At 10-times sales, the effective price being paid by Marconi for its punt on Atlantic might seem a touch extravagant, but such is the excitement that surrounds this sector that by the end of the day Marconi had already been repaid several times over. At the start of the day, Marconi paid pounds 50m in cash for shares worth pounds 172m. By the close of play the stake had rocketed in value to pounds 317m.
You would be forgiven for thinking Atlantic must have discovered the Holy Grail, or at the very least the telecoms equivalent of the Spinning Jenny, to justify such a surge. Not so. In fact the wizardry on which Atlantic Telecom's service is based is the same fixed radio access technology that brought poor old Ionica crashing to earth.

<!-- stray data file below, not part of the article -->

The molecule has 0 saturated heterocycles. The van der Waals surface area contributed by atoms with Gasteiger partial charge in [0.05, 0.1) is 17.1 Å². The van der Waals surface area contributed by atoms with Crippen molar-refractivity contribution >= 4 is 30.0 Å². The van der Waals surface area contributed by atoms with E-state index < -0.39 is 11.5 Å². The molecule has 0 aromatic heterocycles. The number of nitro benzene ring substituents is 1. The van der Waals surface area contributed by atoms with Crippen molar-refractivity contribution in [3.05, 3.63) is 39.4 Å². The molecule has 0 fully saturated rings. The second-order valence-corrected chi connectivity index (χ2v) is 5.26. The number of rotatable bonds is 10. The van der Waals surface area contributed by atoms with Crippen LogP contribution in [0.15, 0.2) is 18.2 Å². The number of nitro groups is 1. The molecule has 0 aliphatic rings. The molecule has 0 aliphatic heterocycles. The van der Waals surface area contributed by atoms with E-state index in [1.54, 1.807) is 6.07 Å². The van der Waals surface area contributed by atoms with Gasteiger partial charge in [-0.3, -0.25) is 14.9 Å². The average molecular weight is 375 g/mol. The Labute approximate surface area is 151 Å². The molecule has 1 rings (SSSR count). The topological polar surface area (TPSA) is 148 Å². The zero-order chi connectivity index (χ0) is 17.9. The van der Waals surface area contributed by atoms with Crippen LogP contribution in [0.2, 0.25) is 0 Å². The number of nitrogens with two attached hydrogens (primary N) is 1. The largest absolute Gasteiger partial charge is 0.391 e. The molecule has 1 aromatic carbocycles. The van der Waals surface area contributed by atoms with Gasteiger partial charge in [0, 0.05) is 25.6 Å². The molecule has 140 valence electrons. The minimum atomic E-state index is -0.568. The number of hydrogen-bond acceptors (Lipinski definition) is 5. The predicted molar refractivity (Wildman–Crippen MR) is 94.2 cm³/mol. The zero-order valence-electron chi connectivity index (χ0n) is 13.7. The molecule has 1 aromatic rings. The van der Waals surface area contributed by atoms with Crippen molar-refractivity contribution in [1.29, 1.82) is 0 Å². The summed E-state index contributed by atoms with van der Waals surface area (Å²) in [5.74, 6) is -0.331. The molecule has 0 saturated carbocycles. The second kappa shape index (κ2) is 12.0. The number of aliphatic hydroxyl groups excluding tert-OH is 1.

To be fair, there are some important differences. Whereas Ionica was the vehicle for the boffin who invented the technology, Atlantic is run by hard-nosed businessmen. And whereas Ionica had an obligation to build a national network - resulting in capacity being sacrificed for coverage - Atlantic has been able to cherry pick the big cities.
That said, the Marconi deal will involve a step change for Atlantic, taking it from a small local loop player to a national operator with a fibre optic broadband network to fill. And as Ionica discovered, no amount of large well-heeled shareholders are not a guarantee of survival. Nevertheless, the business case is undoubtedly more soundly-based than Ionica's even if the share price defies rationale explanation.